it was never designed as the be all and end all of classification of human body shapes, just a simple tool to see who needs to watch their weight one way or the other.

 

And it fails, miserably. People who are long-term anorexics have been told their weight is OK or even a bit high based on the BMI, while perfectly healthy people have needlessly had invasive surgery to fix a body that didn't fit in the narrow little numerical range. Take a look at how utterly the BMI fails to reflect reality.

 

And remember, aside from the intrinsic failures of the BMI as a method, the cutoffs are defined in entirely arbitrary ways, and have been repeatedly "revised" in order to manufacture an imaginary health crisis out of thin air.

 

I thought the point of science wasn't to half-ass it? The BMI is like trying to measure the speed of light using two guys in a hallway with stopwatches. In light of all the other potential methods, why continue using the worst?

 

At least the BMI is objective. You can plot out mortallity rates for different BIMs and so on

 

Yep, and the mortality is consistently lowest at the BMI category "overweight", which should tell us something right away. Except nobody wants to face up to it.

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I weigh 160lbs or roughly 73kg, I am 5' 10" and have a BMI of roughly 25.15. I wear a size 8/9 or 28! I'm not considered overweight by anyone I know. In fact most people say that I'm pretty slim. Being that I have a well defined physic I am in no way skinny. I'm not muscally either. Regardless I do a lot of exercising, I can run for an hour at 10 to 11kph or like 6.5mph. Most men I date are well over 100kg @ roughly 2meters. They also are not fat. I don't understand this sudden craze to be small I think it sucks................ I think it's a ploy to make a weaker populace allowing for greater manageability.:D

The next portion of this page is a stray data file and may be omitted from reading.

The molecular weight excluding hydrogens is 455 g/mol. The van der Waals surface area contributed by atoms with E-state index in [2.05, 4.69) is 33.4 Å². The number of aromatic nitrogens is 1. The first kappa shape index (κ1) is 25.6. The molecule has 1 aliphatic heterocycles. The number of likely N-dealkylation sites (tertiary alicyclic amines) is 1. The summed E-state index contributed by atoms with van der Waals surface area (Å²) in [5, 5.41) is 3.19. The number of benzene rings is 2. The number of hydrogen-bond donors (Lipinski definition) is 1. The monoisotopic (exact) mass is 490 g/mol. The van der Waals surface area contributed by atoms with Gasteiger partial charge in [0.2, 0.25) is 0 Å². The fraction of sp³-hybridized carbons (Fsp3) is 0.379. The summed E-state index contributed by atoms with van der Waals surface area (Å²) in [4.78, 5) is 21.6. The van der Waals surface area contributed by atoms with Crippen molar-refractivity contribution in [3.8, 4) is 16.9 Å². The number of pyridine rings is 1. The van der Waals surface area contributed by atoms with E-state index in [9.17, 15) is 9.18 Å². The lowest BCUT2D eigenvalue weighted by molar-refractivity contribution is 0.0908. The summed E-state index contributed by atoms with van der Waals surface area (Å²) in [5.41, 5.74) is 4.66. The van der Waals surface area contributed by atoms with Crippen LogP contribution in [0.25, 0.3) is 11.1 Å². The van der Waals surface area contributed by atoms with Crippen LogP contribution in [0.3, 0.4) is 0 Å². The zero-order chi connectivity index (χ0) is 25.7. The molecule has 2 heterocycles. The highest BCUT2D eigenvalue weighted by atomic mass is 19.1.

Severian almost all gyms employ kinesiologist who are well trained in taking measurements of individuals and their body fat percentage. They often will do it for free the first time.......a complete physical! Even if they don't they probably won't charge you more than $30.

 

Don't get small get cut, yo! :P

Edited by buttacup
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I do not think that measuring BMI is that easy.... I have read of much more precise method...

 

It is actually very easy. All you need is weight and height. Everything else is ignored, which is why it can be a terribly inaccurate indicator for individuals.

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So what other way can I assess my weight by myself, without consulting a doctor?

 

You might consider checking your waist-to-hip ratio if you haven't already. One of my old professors, Dev Singh, came up with the idea, and it's a pretty reliable measure of attractiveness and health.

 

http://en.wikipedia.org/wiki/Waist-hip_ratio

 

 

As a male, you should strive for a ~0.9 (incidentally, this is the exact ratio of Michaelangelo's David IIRC). Females would want to be around 0.7.

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So what other way can I assess my weight by myself, without consulting a doctor?

 

Some home scales have bio-impedance functions (though I cannot attest to their accuracy). If you have access to your own pool, you could also weigh yourself in the pool to get an idea of your overall density (fat is less dense than fresh water, while muscle, bone, and just about everything else is more dense).

 

Honestly, though, a doctor's visit may well be worth it. I just had one for bloodwork because my wife was worried about my cholesterol (on account of my belief that bacon is a food group), and I found out I actually have low cholesterol, so no diet for me.

 

After all, you need initial data, right? Plus, IME, it's not very expensive for most of the important stuff.